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Certain European Union countries’ attempt to link the approval of Hungary’s recovery fund to “completely unrelated” issues such as the global minimum corporate tax or an 18 billion euro loan taken out to aid Ukraine is “not fair” and “would create a dangerous precedent”, Finance Minister Mihály Varga said in Brussels on Tuesday. Varga told a press conference after a meeting of EU finance and economy ministers (ECOFIN) that the European Commission’s recent positive assessment of Hungary’s recovery plan “after a year and a half” was a “significant step forward”. All member states support the plan’s content, and so it could be officially approved before the end of the year, he said.
At the same time, Varga regretted that the EC has maintained its proposal to suspend disbursement of funds for three operative programmes, despite the government’s fulfilment of 17 requirements until the November deadline. Since this is the first time the rule-of-law conditionality is being used, several member states have said that the EC “should remain fair, objective and proportionate” and “base its standpoint on facts”, he said.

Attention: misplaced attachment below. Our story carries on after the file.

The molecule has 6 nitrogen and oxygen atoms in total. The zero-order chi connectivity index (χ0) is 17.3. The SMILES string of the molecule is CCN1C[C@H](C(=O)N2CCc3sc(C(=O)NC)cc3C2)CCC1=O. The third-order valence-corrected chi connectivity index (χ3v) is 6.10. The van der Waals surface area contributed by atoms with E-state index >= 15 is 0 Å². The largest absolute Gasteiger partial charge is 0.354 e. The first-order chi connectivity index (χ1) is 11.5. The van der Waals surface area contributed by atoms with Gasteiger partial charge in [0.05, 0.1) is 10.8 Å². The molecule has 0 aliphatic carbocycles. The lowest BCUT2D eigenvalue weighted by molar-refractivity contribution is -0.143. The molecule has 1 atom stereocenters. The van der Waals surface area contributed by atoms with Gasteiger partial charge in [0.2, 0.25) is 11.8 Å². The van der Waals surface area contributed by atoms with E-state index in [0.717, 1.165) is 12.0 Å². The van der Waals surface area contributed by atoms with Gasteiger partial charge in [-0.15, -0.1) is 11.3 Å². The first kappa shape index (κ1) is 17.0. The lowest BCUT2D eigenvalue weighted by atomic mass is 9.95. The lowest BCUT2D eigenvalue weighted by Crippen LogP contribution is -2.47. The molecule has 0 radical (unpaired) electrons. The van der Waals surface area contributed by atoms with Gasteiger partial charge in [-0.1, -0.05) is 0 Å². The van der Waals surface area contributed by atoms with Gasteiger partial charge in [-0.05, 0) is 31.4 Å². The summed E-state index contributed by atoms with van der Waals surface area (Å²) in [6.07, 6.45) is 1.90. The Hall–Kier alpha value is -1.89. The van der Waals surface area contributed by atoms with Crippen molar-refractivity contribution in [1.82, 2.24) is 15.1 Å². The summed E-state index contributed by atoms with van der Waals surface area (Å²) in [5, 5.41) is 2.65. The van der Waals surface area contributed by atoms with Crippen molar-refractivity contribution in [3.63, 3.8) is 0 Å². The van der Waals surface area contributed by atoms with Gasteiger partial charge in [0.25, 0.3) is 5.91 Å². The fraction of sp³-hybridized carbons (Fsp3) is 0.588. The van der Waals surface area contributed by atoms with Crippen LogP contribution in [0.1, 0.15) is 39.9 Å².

Regarding plans that EU member states would take out a joint loan of 18 billion euros to aid Ukraine, Varga said Hungary will not give its consent to that plan. Hungary is ready to help Ukraine further but will only disburse its own resources on the basis of a bilateral agreement with concrete goals set in advance, he said, adding that Hungary already had the resources for that aid in its central budget at hand.
Touching on the issue of the global minimum corporate tax, Varga noted that at 9%, Hungary’s tax rate was one of the lowest. The international attempt to introduce a global minimum tax would raise that to 15%, he said. Such a step would cost jobs and harm the country’s competitiveness, and so Hungary does not support it, he said.